Fed Meeting

The Federal Open Market Committee, which sets the course of central bank policy, begins a two-day meeting on June 19. The group may address a cooling expansion, slower job growth and the financial crisis in Europe.

“Will there be enough growth going forward to make material progress on the unemployment rate?” Fed Chairman Ben S. Bernanke said in testimony last week to the Joint Economic Committee. “That’s the essential decision and the central question that we have who look at.”

Eight of 13 major retail categories showed sales declines last month, led by building materials merchants, service stations and general merchandise stores, according to today’s Commerce Department report.

Sales at automobile dealers showed an unexpected gain, in contrast to industry figures, which are the ones used to calculate GDP. They climbed 0.8 percent in May after a 0.1 percent increase the prior month.

Light Trucks

Cars and light trucks sold at a 13.7 million annual rate in May, the weakest this year and down from April’s 14.4 million pace, Ward’s Automotive Group data showed. Year-over-year gains of 11 percent at General Motors Co. (GM) and 30 percent at Chrysler Group LLC trailed analysts’ projections. Ford Motor Co. (F), the only major automaker who topped estimates with a 13 percent increase in sales, boosted incentives by about $100 per vehicle.

Retail sales excluding autos decreased 0.4 percent, the weakest performance since May 2010, today’s report showed. They were projected to be unchanged, the survey median showed.

The retail sales data, which aren’t adjusted for prices, reflected lower gasoline receipts at service stations, where demand dropped 2.2 percent in May, the most this year.

A gallon of regular fuel at the pump cost an average $3.71 in May, down from this year’s peak of $3.94 on April 4, according to AAA, the biggest U.S. auto group. It was down to $3.54 yesterday.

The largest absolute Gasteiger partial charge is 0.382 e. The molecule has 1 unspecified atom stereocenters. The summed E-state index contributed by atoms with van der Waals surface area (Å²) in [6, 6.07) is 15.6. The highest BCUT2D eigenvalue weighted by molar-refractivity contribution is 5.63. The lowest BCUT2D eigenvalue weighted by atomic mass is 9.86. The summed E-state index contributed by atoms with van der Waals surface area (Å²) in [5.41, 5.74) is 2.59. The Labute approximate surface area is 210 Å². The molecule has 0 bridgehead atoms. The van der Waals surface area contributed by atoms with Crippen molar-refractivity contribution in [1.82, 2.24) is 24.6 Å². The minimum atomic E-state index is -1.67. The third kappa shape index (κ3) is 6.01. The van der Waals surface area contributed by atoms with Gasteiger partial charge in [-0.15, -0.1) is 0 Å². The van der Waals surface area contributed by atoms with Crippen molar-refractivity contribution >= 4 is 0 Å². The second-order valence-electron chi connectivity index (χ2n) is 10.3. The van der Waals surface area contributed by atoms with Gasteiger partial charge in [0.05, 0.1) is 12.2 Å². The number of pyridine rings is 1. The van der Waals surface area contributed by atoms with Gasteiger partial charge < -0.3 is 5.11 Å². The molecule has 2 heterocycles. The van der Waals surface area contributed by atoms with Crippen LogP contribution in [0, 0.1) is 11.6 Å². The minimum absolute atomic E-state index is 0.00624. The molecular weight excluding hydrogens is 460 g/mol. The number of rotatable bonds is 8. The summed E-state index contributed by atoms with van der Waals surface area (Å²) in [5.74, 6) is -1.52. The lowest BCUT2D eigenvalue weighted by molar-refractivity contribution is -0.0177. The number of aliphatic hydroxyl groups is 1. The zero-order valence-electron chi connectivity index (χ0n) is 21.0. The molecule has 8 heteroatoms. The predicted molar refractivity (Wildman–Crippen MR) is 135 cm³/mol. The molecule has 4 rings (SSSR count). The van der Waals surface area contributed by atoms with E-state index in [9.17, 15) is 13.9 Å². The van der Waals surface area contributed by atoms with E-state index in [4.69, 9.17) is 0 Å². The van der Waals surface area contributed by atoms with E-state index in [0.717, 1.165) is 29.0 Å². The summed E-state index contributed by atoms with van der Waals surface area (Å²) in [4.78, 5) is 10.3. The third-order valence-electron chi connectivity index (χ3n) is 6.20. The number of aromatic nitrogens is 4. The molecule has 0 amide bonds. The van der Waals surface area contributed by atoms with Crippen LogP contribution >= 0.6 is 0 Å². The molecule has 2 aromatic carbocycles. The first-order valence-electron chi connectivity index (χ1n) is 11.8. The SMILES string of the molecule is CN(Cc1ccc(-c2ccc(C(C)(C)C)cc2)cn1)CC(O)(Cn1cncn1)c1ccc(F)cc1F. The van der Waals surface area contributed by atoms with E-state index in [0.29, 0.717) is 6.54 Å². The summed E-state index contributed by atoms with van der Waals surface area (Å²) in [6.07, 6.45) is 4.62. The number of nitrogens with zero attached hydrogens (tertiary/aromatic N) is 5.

Clothing Stores

Spending increased 0.9 percent at clothing stores and 0.8 percent at electronics chains.

Sales excluding autos, gasoline and building materials, which are the figures used to calculate GDP, were little changed in May after rising 0.1 percent, today’s report showed. The April advance was previously reported at 0.4 percent.

Monthly employment gains have decelerated from a high this year of 275,000 in January. Payrolls rose 69,000 in May after a 77,000 increase in April, according to data from the Labor Department. The jobless rate climbed to 8.2 percent from 8.1 percent. Average hourly earnings rose 1.7 percent last month from May 2011, the smallest increase since December 2010.

Atlanta-based Home Depot Inc. (HD), the largest U.S. home- improvement retailer, is among companies projecting joblessness will remain stubbornly high.

“We will still face higher-than-normal unemployment and underemployment rates, with the consequence that value will remain of major importance to our customers,” Chief Executive Officer Frank Blake said at an analyst conference on June 6. “Growth will be moderate.”

To contact the reporter on this story: Shobhana Chandra in Washington at schandra1@bloomberg.net

To contact the editor responsible for this story: Christopher Wellisz at cwellisz@bloomberg.net